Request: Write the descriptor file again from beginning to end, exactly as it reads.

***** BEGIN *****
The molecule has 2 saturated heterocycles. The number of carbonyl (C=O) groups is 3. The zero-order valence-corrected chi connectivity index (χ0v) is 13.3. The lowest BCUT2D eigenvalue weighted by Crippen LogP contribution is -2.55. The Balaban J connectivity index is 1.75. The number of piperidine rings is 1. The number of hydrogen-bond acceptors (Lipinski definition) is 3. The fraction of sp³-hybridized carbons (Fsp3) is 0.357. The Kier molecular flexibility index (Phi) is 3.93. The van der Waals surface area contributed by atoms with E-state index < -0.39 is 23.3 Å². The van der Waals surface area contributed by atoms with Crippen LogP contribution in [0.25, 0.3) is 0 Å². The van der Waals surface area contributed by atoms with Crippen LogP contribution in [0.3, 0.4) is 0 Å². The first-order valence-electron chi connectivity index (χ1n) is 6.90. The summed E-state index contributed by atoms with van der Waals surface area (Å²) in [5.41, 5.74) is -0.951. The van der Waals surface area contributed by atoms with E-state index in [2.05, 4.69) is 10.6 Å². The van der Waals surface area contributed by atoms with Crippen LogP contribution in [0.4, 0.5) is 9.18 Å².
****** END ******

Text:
The molecule has 2 saturated heterocycles. The number of carbonyl (C=O) groups is 3. The zero-order valence-corrected chi connectivity index (χ0v) is 13.3. The lowest BCUT2D eigenvalue weighted by Crippen LogP contribution is -2.55. The Balaban J connectivity index is 1.75. The number of piperidine rings is 1. The number of hydrogen-bond acceptors (Lipinski definition) is 3. The fraction of sp³-hybridized carbons (Fsp3) is 0.357. The Kier molecular flexibility index (Phi) is 3.93. The van der Waals surface area contributed by atoms with E-state index < -0.39 is 23.3 Å². The van der Waals surface area contributed by atoms with Crippen LogP contribution in [0.25, 0.3) is 0 Å². The van der Waals surface area contributed by atoms with Crippen LogP contribution in [0.3, 0.4) is 0 Å². The first-order valence-electron chi connectivity index (χ1n) is 6.90. The summed E-state index contributed by atoms with van der Waals surface area (Å²) in [5.41, 5.74) is -0.951. The van der Waals surface area contributed by atoms with E-state index in [2.05, 4.69) is 10.6 Å². The van der Waals surface area contributed by atoms with Crippen LogP contribution in [0.4, 0.5) is 9.18 Å².